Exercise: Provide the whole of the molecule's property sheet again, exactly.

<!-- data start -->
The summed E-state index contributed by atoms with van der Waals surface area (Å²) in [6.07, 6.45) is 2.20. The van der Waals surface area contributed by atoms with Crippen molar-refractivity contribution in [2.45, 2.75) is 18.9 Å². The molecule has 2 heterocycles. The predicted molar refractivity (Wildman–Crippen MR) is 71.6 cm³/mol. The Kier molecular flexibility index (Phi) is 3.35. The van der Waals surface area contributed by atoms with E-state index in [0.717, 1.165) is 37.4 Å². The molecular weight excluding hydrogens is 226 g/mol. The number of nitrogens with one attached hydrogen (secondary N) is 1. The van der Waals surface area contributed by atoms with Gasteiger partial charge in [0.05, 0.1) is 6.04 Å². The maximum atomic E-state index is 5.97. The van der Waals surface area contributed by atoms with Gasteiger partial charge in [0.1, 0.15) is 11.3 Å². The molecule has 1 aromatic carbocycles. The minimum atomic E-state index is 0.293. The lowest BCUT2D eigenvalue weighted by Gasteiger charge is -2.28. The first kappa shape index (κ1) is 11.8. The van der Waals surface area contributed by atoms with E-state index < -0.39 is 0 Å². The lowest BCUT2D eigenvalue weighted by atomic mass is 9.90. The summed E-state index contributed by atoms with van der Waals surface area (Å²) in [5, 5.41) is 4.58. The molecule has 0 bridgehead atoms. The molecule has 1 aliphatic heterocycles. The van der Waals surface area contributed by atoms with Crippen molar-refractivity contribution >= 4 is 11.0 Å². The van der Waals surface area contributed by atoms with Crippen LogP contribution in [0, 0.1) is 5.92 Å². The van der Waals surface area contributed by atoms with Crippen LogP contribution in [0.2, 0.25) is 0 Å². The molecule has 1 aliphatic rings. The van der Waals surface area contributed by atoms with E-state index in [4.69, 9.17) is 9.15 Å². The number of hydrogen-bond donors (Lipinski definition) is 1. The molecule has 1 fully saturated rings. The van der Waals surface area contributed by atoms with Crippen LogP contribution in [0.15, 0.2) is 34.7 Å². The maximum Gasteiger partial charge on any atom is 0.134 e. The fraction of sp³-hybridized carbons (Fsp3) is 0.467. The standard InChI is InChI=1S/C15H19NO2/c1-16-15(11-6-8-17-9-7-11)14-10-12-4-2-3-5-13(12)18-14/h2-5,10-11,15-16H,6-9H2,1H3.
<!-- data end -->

The summed E-state index contributed by atoms with van der Waals surface area (Å²) in [6.07, 6.45) is 2.20. The van der Waals surface area contributed by atoms with Crippen molar-refractivity contribution in [2.45, 2.75) is 18.9 Å². The molecule has 2 heterocycles. The predicted molar refractivity (Wildman–Crippen MR) is 71.6 cm³/mol. The Kier molecular flexibility index (Phi) is 3.35. The van der Waals surface area contributed by atoms with E-state index in [0.717, 1.165) is 37.4 Å². The molecular weight excluding hydrogens is 226 g/mol. The number of nitrogens with one attached hydrogen (secondary N) is 1. The van der Waals surface area contributed by atoms with Gasteiger partial charge in [0.05, 0.1) is 6.04 Å². The maximum atomic E-state index is 5.97. The van der Waals surface area contributed by atoms with Gasteiger partial charge in [0.1, 0.15) is 11.3 Å². The molecule has 1 aromatic carbocycles. The minimum atomic E-state index is 0.293. The lowest BCUT2D eigenvalue weighted by Gasteiger charge is -2.28. The first kappa shape index (κ1) is 11.8. The van der Waals surface area contributed by atoms with E-state index < -0.39 is 0 Å². The lowest BCUT2D eigenvalue weighted by atomic mass is 9.90. The summed E-state index contributed by atoms with van der Waals surface area (Å²) in [5, 5.41) is 4.58. The molecule has 0 bridgehead atoms. The molecule has 1 aliphatic heterocycles. The van der Waals surface area contributed by atoms with Crippen molar-refractivity contribution >= 4 is 11.0 Å². The van der Waals surface area contributed by atoms with Crippen LogP contribution in [0, 0.1) is 5.92 Å². The van der Waals surface area contributed by atoms with Crippen LogP contribution in [0.2, 0.25) is 0 Å². The molecule has 1 aliphatic rings. The van der Waals surface area contributed by atoms with E-state index in [4.69, 9.17) is 9.15 Å². The number of hydrogen-bond donors (Lipinski definition) is 1. The molecule has 1 fully saturated rings. The van der Waals surface area contributed by atoms with Crippen LogP contribution in [0.15, 0.2) is 34.7 Å². The maximum Gasteiger partial charge on any atom is 0.134 e. The fraction of sp³-hybridized carbons (Fsp3) is 0.467. The standard InChI is InChI=1S/C15H19NO2/c1-16-15(11-6-8-17-9-7-11)14-10-12-4-2-3-5-13(12)18-14/h2-5,10-11,15-16H,6-9H2,1H3.